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Student Loan Repayment
Loans are a valuable tool for financing your education. But they also require careful planning and management. Knowing the terms of your loan and understanding your responsibilities can help you stay on track with your student loans and build a strong financial future. To learn more about repaying your federal student loans by visit the U.S. Department of Education Repayment website.
Use online repayment calculators to preview how long it will take you to repay your loan and what your monthly payments will be like.
- FinAid! The SmartStudent Guide to Financial Aid Calculator
- CollegeBoard Student Loan Calculator
- FSA Interactive Calculators
National Student Loan Data System
Track your federal student loans on-line, 24 hours a day, 7 days a week with the National Student Loan Data System (NSLDS). To access the website:
- obtain a FSA ID
- log on to the National Student Loan Data System using your FSA ID, your Social Security Number, the first two letters of your last name and your date of birth
If you think that NSLDS records are incorrect, contact your lender, your guarantee agency or the loan servicer.
Federal Student Aid (FSA) Ombudsman
The Ombudsman serves as an independent, neutral third-party who will assist you by researching financial aid problems or complaints and recommend solutions. The Ombudsman can not reverse decisions but will help contact other agencies on your behalf. Contact the Ombudsman as a last resort after you have attempted to resolve the issue yourself. Visit the Ombudsman's website for tips about conflict resolution.
U.S. Department of Education
FSA Ombudsman Group
830 First Street, N.E., Mail Stop 5144
Washington, D.C. 20202-5144
The standard plan allows you to pay the same amount each month, with up to 10 years to repay. Your monthly payment must be at least $50.
Your payments start out low (as little as interest only) and gradually increase over time, with up to 10 years to repay.
This plan is for outstanding student loan debt greater than $30,000. Payments can be fixed or may gradually increase over time, with up to 25 years to repay.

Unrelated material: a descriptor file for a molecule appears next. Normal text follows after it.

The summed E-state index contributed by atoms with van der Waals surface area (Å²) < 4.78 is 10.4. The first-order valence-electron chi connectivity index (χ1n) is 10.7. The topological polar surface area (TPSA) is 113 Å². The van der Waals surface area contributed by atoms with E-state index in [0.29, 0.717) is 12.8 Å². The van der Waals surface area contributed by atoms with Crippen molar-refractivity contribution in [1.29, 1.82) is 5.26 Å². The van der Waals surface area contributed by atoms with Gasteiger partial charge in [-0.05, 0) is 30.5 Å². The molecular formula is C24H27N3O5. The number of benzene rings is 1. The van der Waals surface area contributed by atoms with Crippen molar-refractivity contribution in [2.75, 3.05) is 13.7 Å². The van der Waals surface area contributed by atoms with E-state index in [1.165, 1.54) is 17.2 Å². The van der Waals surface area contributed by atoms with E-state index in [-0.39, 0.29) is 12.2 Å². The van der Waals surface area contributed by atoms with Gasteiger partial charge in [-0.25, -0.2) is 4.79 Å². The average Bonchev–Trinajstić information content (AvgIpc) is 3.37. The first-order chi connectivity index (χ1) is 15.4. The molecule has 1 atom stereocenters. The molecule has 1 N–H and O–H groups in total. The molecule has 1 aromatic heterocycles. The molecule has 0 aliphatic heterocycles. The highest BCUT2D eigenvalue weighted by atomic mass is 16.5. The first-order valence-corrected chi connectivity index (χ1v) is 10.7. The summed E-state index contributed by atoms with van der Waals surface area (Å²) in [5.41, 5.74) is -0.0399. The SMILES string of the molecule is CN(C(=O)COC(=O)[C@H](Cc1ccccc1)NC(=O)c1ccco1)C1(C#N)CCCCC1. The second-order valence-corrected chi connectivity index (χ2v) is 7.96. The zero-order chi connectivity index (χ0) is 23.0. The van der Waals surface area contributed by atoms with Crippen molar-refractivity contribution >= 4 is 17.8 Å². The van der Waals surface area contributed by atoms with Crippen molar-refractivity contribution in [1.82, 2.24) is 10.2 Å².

Income-Sensitive Repayment Plan (FFEL Loans Only)
Payments are tied to income levels, family size, interest rate and loan amount; payments will increase and decrease throughout the repayment. After 25 years of qualifying payments, any remaining balance will be forgiven and considered taxable income.
Income-Contingent Repayment Plan (ICR) (Direct Loans Only)
Your monthly payments will be based on your annual income (and that of your spouse, if married), your family size and the total amount of your Direct Loans. Borrowers have 25 years to repay under this plan, the unpaid portion will be forgiven and considered taxable income.
Income-Based Repayment Repayment (IBR)
Payments are 15 percent of your discretionary income (your taxable income minus 150 percent of the poverty level). Payments can be as low as $0 and unpaid interest may be subsidized by the federal government for up to three years. After 25 years of qualifying payments, any remaining balance will be forgiven and considered taxable income.
Student Loan Consolidation
If you are holding more than one student loan, loan consolidation can offer a way to reduce your monthly payments, simplify loan repayment and lock in a lower interest rate.
Trouble Making Payments
A deferment is a temporary suspension of loan payments for specific situations such as re-enrollment in school, military service, unemployment or economic hardship.
A forbearance is a temporary postponement or reduction of payments for a period of time because you are experiencing financial difficulty. You can receive forbearance if you are not eligible for a deferment. Your loan holder can grant forbearance in intervals of up to 12 months at a time for up to 3 years.
Forgiveness and Tax Benefits
Student Loan Forgiveness Programs
Students in teaching, child care, public service and nursing may be able to take advantage of programs that offer loan forgiveness in exchange for work in high-need areas.
Tax Benefits for Loan Repayment
In 1997, new tax laws were issued concerning college savings, payment and repayment. Although Financial Aid Office does not provide tax advice, we do wish to give you a summary of tax benefits that may be available to you as you repay your student loans. Because tax laws do change, please refer to your tax accountant for further information on these programs and how they may affect your personal tax situation. Be sure to review the IRS' tax information for students, which outlines benefits to help you repay your student loans, including student loan interest deduction and tax credits for educational expenses.
Ensuring Your Financial Future
Keeping track of your credit is crucial to your financial future. The score on your credit report will determine whether banks and other lending institutions will give you loans for houses, cars and business. It is always a good idea to check your credit report for any errors or marks that will affect your ability to borrow in the future. You can obtain your credit report from one of these three major agencies:
Equifax Information Service Center
Atlanta, GA 30374
Experian National Consumer Assistance Center
Allen, TX 75013
Trans Union Corporation
Springfield, PA 19064
NOTE: These agencies maintain your credit history, which reflects how well you repay your student loans, credit cards, car loans or other credit you may have. Failure to pay back your student loan promptly will negatively impact your credit rating. To receive a free copy of your credit report for each of the the three agencies, visit www.annualcreditreport.com.